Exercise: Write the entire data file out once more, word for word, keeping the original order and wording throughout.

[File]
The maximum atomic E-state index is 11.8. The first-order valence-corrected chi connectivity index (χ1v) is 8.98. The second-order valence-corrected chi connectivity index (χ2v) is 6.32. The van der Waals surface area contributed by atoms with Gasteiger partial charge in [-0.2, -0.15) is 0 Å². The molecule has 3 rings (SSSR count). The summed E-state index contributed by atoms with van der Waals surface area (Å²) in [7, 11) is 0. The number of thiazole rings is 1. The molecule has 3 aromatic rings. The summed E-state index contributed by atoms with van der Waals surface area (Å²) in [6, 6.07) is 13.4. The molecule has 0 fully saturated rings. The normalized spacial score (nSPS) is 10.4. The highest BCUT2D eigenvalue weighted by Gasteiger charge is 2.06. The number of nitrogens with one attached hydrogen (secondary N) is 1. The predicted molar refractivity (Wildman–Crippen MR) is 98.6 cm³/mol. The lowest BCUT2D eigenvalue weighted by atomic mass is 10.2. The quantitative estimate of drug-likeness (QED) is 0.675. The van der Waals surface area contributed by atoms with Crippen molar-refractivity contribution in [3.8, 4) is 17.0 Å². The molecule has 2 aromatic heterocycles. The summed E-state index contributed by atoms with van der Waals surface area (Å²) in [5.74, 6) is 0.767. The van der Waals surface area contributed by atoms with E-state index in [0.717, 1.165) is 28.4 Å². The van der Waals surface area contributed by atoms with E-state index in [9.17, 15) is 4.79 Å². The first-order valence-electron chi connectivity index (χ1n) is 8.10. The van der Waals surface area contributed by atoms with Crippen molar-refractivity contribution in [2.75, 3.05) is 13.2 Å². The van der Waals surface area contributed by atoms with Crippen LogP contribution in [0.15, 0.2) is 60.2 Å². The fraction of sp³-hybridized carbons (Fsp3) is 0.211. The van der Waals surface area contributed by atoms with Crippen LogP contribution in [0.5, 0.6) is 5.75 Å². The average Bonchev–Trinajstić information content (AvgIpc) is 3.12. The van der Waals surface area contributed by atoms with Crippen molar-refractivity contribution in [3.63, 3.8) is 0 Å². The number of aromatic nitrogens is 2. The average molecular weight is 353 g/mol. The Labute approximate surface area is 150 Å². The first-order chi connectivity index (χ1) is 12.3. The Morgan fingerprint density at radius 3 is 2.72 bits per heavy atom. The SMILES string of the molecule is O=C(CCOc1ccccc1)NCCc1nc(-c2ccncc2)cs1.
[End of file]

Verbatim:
The maximum atomic E-state index is 11.8. The first-order valence-corrected chi connectivity index (χ1v) is 8.98. The second-order valence-corrected chi connectivity index (χ2v) is 6.32. The van der Waals surface area contributed by atoms with Gasteiger partial charge in [-0.2, -0.15) is 0 Å². The molecule has 3 rings (SSSR count). The summed E-state index contributed by atoms with van der Waals surface area (Å²) in [7, 11) is 0. The number of thiazole rings is 1. The molecule has 3 aromatic rings. The summed E-state index contributed by atoms with van der Waals surface area (Å²) in [6, 6.07) is 13.4. The molecule has 0 fully saturated rings. The normalized spacial score (nSPS) is 10.4. The highest BCUT2D eigenvalue weighted by Gasteiger charge is 2.06. The number of nitrogens with one attached hydrogen (secondary N) is 1. The predicted molar refractivity (Wildman–Crippen MR) is 98.6 cm³/mol. The lowest BCUT2D eigenvalue weighted by atomic mass is 10.2. The quantitative estimate of drug-likeness (QED) is 0.675. The van der Waals surface area contributed by atoms with Crippen molar-refractivity contribution in [3.8, 4) is 17.0 Å². The molecule has 2 aromatic heterocycles. The summed E-state index contributed by atoms with van der Waals surface area (Å²) in [5.74, 6) is 0.767. The van der Waals surface area contributed by atoms with E-state index in [0.717, 1.165) is 28.4 Å². The van der Waals surface area contributed by atoms with E-state index in [9.17, 15) is 4.79 Å². The first-order valence-electron chi connectivity index (χ1n) is 8.10. The van der Waals surface area contributed by atoms with Crippen molar-refractivity contribution in [2.75, 3.05) is 13.2 Å². The van der Waals surface area contributed by atoms with Crippen LogP contribution in [0.15, 0.2) is 60.2 Å². The fraction of sp³-hybridized carbons (Fsp3) is 0.211. The van der Waals surface area contributed by atoms with Crippen LogP contribution in [0.5, 0.6) is 5.75 Å². The average Bonchev–Trinajstić information content (AvgIpc) is 3.12. The van der Waals surface area contributed by atoms with Crippen molar-refractivity contribution in [3.63, 3.8) is 0 Å². The number of aromatic nitrogens is 2. The average molecular weight is 353 g/mol. The Labute approximate surface area is 150 Å². The first-order chi connectivity index (χ1) is 12.3. The Morgan fingerprint density at radius 3 is 2.72 bits per heavy atom. The SMILES string of the molecule is O=C(CCOc1ccccc1)NCCc1nc(-c2ccncc2)cs1.